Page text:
Your Horse Has Ulcers
The following is a guest post by trainer and author, Anna Blake. I found Anna through a mutual friend and adored her book, Stable Relation –A Memoir of One Woman’s Spirited Journey Home, By Way of the Barn. You can find more articles by Anna on her blog, Relaxed and Forward.
I don’t usually say it that bluntly but I wanted to get your attention. I need to make a payment on a debt. Usually I start with the term sour stomach. No one likes to hear ulcers because it opens the flood gates of guilt, blame and angst. Not to mention the check book. But that’s about us, can we talk horse? May I explain my thinking?
First: Horses were never designed to live at our convenience. They have a prickly digestive system that runs best on grazing 24/7 in nice green pastures. Frankly, they weren’t designed to be ridden either. Big bodies on small feet, and the task of balancing a rider on their back is a big physical challenge to them, one we humans love to underestimate.
Horses have another huge weakness. They are all very sensitive. We like to think some horses are more sensitive than others, but each individual horse feels stress and responds differently. Some will shut down while others wear their feelings on their sleeves and over-react, but make no mistake. All horses are sensitive victims of stress and worry. Ironically these same qualities of sensitivity make them capable of immense understanding and partnership- meaning this ‘weakness’ is something we love about them.
Counter-balance against all those negatives and a few dozen more too complex or long-winded to list here, this one princely gift: Horses volunteer. It defies common sense, but horses (and dogs) choose to be with us. I’m skeptical that men domesticated them, I think it happened more like this, (read here).
When horses lay their precious gift of trust freely, prey to predator, into our hands, we owe it to them to do our very best. For all the ways horses lift us and carry us through life, we owe a debt. For the time it was within his right to buck us off and not look back, but instead he was patient, we owe a debt. And most of all, for the simple joy of being with an animal of such strength, beauty and intellect, we owe a debt. If horses don’t take your breath away every day, then you’re doing it wrong.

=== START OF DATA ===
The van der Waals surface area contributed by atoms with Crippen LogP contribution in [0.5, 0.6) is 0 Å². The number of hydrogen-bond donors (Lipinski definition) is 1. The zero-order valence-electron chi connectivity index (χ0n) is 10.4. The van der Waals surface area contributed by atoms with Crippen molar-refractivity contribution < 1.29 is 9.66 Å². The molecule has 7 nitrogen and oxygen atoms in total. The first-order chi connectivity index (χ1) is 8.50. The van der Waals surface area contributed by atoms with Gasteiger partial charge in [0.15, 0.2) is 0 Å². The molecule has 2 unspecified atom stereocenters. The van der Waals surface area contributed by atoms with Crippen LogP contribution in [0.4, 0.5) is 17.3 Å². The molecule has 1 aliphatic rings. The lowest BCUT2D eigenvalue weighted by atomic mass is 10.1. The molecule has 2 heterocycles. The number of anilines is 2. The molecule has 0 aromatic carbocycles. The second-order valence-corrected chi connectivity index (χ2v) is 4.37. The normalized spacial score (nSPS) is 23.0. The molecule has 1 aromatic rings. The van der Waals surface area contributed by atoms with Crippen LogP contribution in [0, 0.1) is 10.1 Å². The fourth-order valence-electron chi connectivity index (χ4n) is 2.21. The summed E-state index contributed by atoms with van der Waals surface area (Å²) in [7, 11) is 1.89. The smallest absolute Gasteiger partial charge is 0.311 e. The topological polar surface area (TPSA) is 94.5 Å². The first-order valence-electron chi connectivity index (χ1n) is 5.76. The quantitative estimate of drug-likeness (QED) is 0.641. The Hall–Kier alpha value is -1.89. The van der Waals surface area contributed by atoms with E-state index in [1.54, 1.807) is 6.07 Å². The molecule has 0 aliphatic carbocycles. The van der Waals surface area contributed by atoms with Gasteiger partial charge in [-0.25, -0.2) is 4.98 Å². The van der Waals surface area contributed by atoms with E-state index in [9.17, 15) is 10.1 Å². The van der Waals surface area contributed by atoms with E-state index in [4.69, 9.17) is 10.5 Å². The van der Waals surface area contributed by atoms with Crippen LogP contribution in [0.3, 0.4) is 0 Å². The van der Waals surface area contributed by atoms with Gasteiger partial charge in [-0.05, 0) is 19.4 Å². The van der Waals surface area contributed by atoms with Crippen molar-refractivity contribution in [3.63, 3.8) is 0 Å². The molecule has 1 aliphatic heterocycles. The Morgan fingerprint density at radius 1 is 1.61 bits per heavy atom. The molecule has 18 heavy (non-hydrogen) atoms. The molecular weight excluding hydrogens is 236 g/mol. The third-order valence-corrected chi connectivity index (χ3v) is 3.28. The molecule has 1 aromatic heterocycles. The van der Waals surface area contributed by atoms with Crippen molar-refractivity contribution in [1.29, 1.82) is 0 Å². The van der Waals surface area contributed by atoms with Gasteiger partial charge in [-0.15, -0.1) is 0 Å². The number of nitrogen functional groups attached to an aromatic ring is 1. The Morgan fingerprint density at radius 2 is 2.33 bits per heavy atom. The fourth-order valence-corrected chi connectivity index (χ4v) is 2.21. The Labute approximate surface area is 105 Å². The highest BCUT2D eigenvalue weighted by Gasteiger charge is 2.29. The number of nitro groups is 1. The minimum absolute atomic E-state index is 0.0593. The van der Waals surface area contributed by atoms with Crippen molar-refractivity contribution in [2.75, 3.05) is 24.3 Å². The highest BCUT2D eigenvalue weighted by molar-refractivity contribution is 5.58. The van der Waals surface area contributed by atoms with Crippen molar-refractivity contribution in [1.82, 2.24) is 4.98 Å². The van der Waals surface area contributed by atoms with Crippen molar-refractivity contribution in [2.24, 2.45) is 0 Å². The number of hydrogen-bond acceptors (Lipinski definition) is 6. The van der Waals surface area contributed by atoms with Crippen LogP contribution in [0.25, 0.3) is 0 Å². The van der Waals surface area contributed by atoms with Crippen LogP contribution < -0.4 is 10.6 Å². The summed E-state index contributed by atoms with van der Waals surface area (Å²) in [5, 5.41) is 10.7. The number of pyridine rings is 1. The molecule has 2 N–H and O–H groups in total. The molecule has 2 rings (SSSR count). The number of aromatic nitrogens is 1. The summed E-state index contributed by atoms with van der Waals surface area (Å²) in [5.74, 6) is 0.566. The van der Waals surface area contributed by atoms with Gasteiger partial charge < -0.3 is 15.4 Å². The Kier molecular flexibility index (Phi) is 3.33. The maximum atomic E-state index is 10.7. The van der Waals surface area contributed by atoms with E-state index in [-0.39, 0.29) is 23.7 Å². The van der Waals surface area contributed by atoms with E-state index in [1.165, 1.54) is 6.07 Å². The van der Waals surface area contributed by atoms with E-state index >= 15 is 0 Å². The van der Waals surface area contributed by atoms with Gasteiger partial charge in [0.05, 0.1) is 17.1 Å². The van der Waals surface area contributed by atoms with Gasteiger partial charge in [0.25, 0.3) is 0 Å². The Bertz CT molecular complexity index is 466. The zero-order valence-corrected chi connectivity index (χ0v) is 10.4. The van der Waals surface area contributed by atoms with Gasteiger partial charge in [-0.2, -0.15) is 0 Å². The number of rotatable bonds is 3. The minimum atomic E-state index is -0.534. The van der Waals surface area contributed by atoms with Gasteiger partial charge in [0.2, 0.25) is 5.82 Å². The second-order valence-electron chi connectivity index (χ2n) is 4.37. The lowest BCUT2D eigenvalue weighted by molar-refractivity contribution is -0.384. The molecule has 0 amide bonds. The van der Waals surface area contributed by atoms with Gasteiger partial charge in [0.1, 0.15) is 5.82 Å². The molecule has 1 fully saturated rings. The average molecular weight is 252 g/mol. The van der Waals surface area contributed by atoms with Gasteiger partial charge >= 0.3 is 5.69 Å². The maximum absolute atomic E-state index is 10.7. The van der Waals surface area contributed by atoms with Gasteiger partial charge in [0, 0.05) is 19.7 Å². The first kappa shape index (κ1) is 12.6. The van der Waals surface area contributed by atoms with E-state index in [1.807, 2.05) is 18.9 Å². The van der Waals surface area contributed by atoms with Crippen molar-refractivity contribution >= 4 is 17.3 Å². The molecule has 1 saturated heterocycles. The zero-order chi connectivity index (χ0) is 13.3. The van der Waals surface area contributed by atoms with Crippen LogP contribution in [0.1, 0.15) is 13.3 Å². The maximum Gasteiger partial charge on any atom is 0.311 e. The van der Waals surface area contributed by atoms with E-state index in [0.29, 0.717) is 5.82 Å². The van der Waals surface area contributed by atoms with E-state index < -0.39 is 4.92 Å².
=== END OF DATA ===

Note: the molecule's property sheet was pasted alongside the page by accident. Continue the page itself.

I think by now we have all heard the ulcer statistics: 93% of horses on the track, 60% of performance horses, over 57% of foals during weaning, the list goes on. The chances are that at some point in most horse’s lives, ulcers were there. With these numbers, why do we resist the possibility instead of embrace the chance to help them?
Here is the statistic that we should be the most concerned about: Of the horses scoped and diagnosed with ulcers, 50% showed no symptoms- silent ulcers. There’s a well-documented connection between ulcers and colic, the leading cause of premature equine death. (read here– I owe this lovely, sad mare a debt.)
If a horse is struggling with behaviors we don’t like, it should always the first step to rule out health issues, and I am not sure, short of a costly diagnosis, that we can ever rule out ulcers conclusively. Sometimes horses communicate pain but we hear it as bad behavior instead. While we should never condone bad behavior, how else do they have to get our attention when pain persists?
In the face of these numbers, as a trainer I would rather err on the side of caution. More than that, since people frequently hire trainers when they run into problems with their horses, I think trainers have a responsibility to be especially knowledgeable about ulcers. The first ‘diagnosis’ might be a suggestion from us.
Am I some sort of wing nut who thinks all horses should be returned to ‘nature’? Nope, my Grandfather Horse would be dead in a day. Does this mean that every horse needs a $1000.00 course of prescribed medication? Nope. The goal is to save horses and money with some information that too many of us take for granted.
Horse owners do need to educate themselves. I have an EGUS/ulcer primer on my website but it’s just a start. There is so much good information available and it should be required knowledge, just like hoof care or first-aid. Good horsemanship always means putting your horse’s well-being above your personal convenience.
Secondly, we need to manage their care as naturally as possible. Free choice hay is a good start. Skipping sweet feed is close behind. If your horse needs some extra help, the market for supplements has quadrupled in the last few years. Many are inexpensive and there are lots of holistic products.
Finally, who knows your horse better than you? Horse owners are always looking to improve communication and partnership with their horses. If that is going to happen, we have to listen to them, even when they tell us something we don’t want to hear.
I had a young horse who was very food aggressive but instead of listening to him, I trained the behavior out of him. The ulcers got worse, but he was more polite when I fed him. I’m still apologizing. Even the best training cannot heal a medical condition, those are two separate things. He taught me to listen all horses better, I owe him a huge debt.
Do you have a gelding who makes faces or sticks his tongue out? Or a mare who is always pinning her ears? Are they physically anxious or uncomfortable? Or maybe just not the happy, willing horse you remember? Respect your horse: listen closely and don’t let his behavior distract you from his message. You owe him the benefit of the doubt.